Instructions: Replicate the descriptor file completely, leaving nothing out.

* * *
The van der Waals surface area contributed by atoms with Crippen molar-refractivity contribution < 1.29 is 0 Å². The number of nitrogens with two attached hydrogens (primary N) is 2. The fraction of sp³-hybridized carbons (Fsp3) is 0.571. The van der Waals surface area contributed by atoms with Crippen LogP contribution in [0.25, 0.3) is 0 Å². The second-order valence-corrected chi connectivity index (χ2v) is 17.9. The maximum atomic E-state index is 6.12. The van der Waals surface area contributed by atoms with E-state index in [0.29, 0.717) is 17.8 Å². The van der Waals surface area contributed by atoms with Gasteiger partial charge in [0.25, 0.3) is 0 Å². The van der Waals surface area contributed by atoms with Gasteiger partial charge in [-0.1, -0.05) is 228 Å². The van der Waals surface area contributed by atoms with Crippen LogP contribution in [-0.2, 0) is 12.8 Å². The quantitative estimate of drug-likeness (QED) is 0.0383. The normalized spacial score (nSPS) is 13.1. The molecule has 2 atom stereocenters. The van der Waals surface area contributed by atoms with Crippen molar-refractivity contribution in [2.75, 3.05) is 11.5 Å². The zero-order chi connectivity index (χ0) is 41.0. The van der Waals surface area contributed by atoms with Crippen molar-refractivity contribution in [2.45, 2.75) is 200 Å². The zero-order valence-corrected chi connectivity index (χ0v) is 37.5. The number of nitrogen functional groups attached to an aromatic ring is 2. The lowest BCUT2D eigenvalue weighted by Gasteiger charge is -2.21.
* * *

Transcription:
The van der Waals surface area contributed by atoms with Crippen molar-refractivity contribution < 1.29 is 0 Å². The number of nitrogens with two attached hydrogens (primary N) is 2. The fraction of sp³-hybridized carbons (Fsp3) is 0.571. The van der Waals surface area contributed by atoms with Crippen LogP contribution in [0.25, 0.3) is 0 Å². The second-order valence-corrected chi connectivity index (χ2v) is 17.9. The maximum atomic E-state index is 6.12. The van der Waals surface area contributed by atoms with E-state index in [0.29, 0.717) is 17.8 Å². The van der Waals surface area contributed by atoms with Gasteiger partial charge in [0.25, 0.3) is 0 Å². The van der Waals surface area contributed by atoms with Gasteiger partial charge in [-0.1, -0.05) is 228 Å². The van der Waals surface area contributed by atoms with Crippen LogP contribution in [-0.2, 0) is 12.8 Å². The quantitative estimate of drug-likeness (QED) is 0.0383. The normalized spacial score (nSPS) is 13.1. The molecule has 2 atom stereocenters. The van der Waals surface area contributed by atoms with Crippen molar-refractivity contribution in [2.75, 3.05) is 11.5 Å². The zero-order chi connectivity index (χ0) is 41.0. The van der Waals surface area contributed by atoms with Crippen molar-refractivity contribution in [2.45, 2.75) is 200 Å². The zero-order valence-corrected chi connectivity index (χ0v) is 37.5. The number of nitrogen functional groups attached to an aromatic ring is 2. The lowest BCUT2D eigenvalue weighted by Gasteiger charge is -2.21.